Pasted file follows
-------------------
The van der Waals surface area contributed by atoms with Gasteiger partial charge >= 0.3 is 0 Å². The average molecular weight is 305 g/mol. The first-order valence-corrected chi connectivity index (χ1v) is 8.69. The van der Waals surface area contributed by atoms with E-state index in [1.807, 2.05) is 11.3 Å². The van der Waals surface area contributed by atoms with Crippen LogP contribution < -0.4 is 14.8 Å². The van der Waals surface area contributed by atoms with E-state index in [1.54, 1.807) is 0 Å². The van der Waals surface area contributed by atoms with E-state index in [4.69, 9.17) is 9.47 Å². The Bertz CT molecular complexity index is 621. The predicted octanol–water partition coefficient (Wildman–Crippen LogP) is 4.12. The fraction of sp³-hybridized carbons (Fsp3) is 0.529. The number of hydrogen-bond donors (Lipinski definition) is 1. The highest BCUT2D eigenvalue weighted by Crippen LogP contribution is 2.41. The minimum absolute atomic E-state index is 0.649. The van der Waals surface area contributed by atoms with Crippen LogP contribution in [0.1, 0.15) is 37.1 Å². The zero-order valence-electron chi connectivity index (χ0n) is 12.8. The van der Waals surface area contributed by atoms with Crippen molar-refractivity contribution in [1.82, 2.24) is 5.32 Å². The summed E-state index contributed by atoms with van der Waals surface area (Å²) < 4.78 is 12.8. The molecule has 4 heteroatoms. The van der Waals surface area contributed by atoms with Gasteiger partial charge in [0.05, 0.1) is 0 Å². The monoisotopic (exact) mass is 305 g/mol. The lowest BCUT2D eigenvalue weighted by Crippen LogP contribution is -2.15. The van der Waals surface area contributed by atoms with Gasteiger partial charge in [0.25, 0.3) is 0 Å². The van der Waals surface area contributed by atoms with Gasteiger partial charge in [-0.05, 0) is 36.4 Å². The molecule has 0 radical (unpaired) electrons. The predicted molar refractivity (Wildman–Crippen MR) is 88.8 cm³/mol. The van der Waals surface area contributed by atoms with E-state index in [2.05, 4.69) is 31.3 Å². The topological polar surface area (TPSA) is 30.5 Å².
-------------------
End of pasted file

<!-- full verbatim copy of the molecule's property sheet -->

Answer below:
The van der Waals surface area contributed by atoms with Gasteiger partial charge >= 0.3 is 0 Å². The average molecular weight is 305 g/mol. The first-order valence-corrected chi connectivity index (χ1v) is 8.69. The van der Waals surface area contributed by atoms with E-state index in [1.807, 2.05) is 11.3 Å². The van der Waals surface area contributed by atoms with Crippen LogP contribution < -0.4 is 14.8 Å². The van der Waals surface area contributed by atoms with E-state index in [1.54, 1.807) is 0 Å². The van der Waals surface area contributed by atoms with E-state index in [4.69, 9.17) is 9.47 Å². The Bertz CT molecular complexity index is 621. The predicted octanol–water partition coefficient (Wildman–Crippen LogP) is 4.12. The fraction of sp³-hybridized carbons (Fsp3) is 0.529. The number of hydrogen-bond donors (Lipinski definition) is 1. The highest BCUT2D eigenvalue weighted by Crippen LogP contribution is 2.41. The minimum absolute atomic E-state index is 0.649. The van der Waals surface area contributed by atoms with Crippen LogP contribution in [0.1, 0.15) is 37.1 Å². The zero-order valence-electron chi connectivity index (χ0n) is 12.8. The van der Waals surface area contributed by atoms with Crippen molar-refractivity contribution in [1.82, 2.24) is 5.32 Å². The summed E-state index contributed by atoms with van der Waals surface area (Å²) < 4.78 is 12.8. The molecule has 4 heteroatoms. The van der Waals surface area contributed by atoms with Gasteiger partial charge in [0.05, 0.1) is 0 Å². The monoisotopic (exact) mass is 305 g/mol. The lowest BCUT2D eigenvalue weighted by Crippen LogP contribution is -2.15. The van der Waals surface area contributed by atoms with Gasteiger partial charge in [0.25, 0.3) is 0 Å². The van der Waals surface area contributed by atoms with Gasteiger partial charge in [-0.05, 0) is 36.4 Å². The molecule has 0 radical (unpaired) electrons. The predicted molar refractivity (Wildman–Crippen MR) is 88.8 cm³/mol. The van der Waals surface area contributed by atoms with E-state index in [2.05, 4.69) is 31.3 Å². The topological polar surface area (TPSA) is 30.5 Å².